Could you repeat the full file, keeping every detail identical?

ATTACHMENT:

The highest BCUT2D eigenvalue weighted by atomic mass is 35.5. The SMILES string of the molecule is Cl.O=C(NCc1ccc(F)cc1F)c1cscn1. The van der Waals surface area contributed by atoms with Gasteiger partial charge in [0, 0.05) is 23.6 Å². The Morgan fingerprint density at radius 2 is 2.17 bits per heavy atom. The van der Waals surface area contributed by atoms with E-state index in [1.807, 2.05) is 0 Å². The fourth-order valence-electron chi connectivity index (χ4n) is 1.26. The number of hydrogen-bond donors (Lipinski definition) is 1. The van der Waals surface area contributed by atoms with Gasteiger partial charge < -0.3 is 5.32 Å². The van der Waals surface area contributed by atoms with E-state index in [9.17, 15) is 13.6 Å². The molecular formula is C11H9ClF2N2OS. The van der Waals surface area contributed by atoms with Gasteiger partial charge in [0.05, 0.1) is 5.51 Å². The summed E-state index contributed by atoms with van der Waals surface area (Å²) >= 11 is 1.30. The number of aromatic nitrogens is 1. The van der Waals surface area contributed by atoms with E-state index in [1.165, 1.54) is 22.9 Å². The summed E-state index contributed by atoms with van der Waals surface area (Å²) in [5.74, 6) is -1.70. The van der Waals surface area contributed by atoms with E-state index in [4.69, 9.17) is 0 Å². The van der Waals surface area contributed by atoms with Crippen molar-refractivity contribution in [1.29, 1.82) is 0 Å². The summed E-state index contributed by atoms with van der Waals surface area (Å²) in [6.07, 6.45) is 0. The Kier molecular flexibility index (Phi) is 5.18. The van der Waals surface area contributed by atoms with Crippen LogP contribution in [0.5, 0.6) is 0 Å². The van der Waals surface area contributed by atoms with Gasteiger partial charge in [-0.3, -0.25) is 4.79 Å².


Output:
The highest BCUT2D eigenvalue weighted by atomic mass is 35.5. The SMILES string of the molecule is Cl.O=C(NCc1ccc(F)cc1F)c1cscn1. The van der Waals surface area contributed by atoms with Gasteiger partial charge in [0, 0.05) is 23.6 Å². The Morgan fingerprint density at radius 2 is 2.17 bits per heavy atom. The van der Waals surface area contributed by atoms with E-state index in [1.807, 2.05) is 0 Å². The fourth-order valence-electron chi connectivity index (χ4n) is 1.26. The number of hydrogen-bond donors (Lipinski definition) is 1. The van der Waals surface area contributed by atoms with Gasteiger partial charge < -0.3 is 5.32 Å². The van der Waals surface area contributed by atoms with E-state index in [9.17, 15) is 13.6 Å². The molecular formula is C11H9ClF2N2OS. The van der Waals surface area contributed by atoms with Gasteiger partial charge in [0.05, 0.1) is 5.51 Å². The summed E-state index contributed by atoms with van der Waals surface area (Å²) >= 11 is 1.30. The number of aromatic nitrogens is 1. The van der Waals surface area contributed by atoms with E-state index in [1.165, 1.54) is 22.9 Å². The summed E-state index contributed by atoms with van der Waals surface area (Å²) in [5.74, 6) is -1.70. The van der Waals surface area contributed by atoms with E-state index in [4.69, 9.17) is 0 Å². The van der Waals surface area contributed by atoms with Crippen molar-refractivity contribution in [1.29, 1.82) is 0 Å². The summed E-state index contributed by atoms with van der Waals surface area (Å²) in [6.07, 6.45) is 0. The Kier molecular flexibility index (Phi) is 5.18. The van der Waals surface area contributed by atoms with Crippen LogP contribution in [0.5, 0.6) is 0 Å². The van der Waals surface area contributed by atoms with Gasteiger partial charge in [-0.3, -0.25) is 4.79 Å².